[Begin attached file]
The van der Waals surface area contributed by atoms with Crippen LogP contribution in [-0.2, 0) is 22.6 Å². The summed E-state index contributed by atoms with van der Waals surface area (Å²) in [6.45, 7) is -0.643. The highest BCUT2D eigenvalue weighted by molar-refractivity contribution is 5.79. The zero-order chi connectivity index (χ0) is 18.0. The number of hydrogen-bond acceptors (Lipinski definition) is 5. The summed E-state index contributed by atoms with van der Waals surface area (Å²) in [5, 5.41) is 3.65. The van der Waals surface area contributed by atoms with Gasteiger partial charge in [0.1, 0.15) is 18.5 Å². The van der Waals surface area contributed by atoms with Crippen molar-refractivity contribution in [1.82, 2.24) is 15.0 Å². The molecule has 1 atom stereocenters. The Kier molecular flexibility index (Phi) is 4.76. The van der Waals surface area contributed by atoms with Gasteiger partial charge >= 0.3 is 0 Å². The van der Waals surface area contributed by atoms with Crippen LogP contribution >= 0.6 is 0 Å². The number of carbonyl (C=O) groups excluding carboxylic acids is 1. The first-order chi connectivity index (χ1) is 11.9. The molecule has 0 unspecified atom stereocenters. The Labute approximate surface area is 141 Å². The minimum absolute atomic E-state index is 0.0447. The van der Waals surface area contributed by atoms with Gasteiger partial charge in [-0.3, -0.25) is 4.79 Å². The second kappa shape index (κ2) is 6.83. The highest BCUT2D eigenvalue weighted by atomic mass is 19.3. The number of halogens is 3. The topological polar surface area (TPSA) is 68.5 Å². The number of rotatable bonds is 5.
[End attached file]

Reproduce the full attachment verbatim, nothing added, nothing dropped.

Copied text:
The van der Waals surface area contributed by atoms with Crippen LogP contribution in [-0.2, 0) is 22.6 Å². The summed E-state index contributed by atoms with van der Waals surface area (Å²) in [6.45, 7) is -0.643. The highest BCUT2D eigenvalue weighted by molar-refractivity contribution is 5.79. The zero-order chi connectivity index (χ0) is 18.0. The number of hydrogen-bond acceptors (Lipinski definition) is 5. The summed E-state index contributed by atoms with van der Waals surface area (Å²) in [5, 5.41) is 3.65. The van der Waals surface area contributed by atoms with Gasteiger partial charge in [0.1, 0.15) is 18.5 Å². The van der Waals surface area contributed by atoms with Crippen molar-refractivity contribution in [1.82, 2.24) is 15.0 Å². The molecule has 1 atom stereocenters. The Kier molecular flexibility index (Phi) is 4.76. The van der Waals surface area contributed by atoms with Gasteiger partial charge >= 0.3 is 0 Å². The van der Waals surface area contributed by atoms with Crippen LogP contribution >= 0.6 is 0 Å². The number of carbonyl (C=O) groups excluding carboxylic acids is 1. The first-order chi connectivity index (χ1) is 11.9. The molecule has 0 unspecified atom stereocenters. The Labute approximate surface area is 141 Å². The minimum absolute atomic E-state index is 0.0447. The van der Waals surface area contributed by atoms with Gasteiger partial charge in [-0.3, -0.25) is 4.79 Å². The second kappa shape index (κ2) is 6.83. The highest BCUT2D eigenvalue weighted by atomic mass is 19.3. The number of halogens is 3. The topological polar surface area (TPSA) is 68.5 Å². The number of rotatable bonds is 5.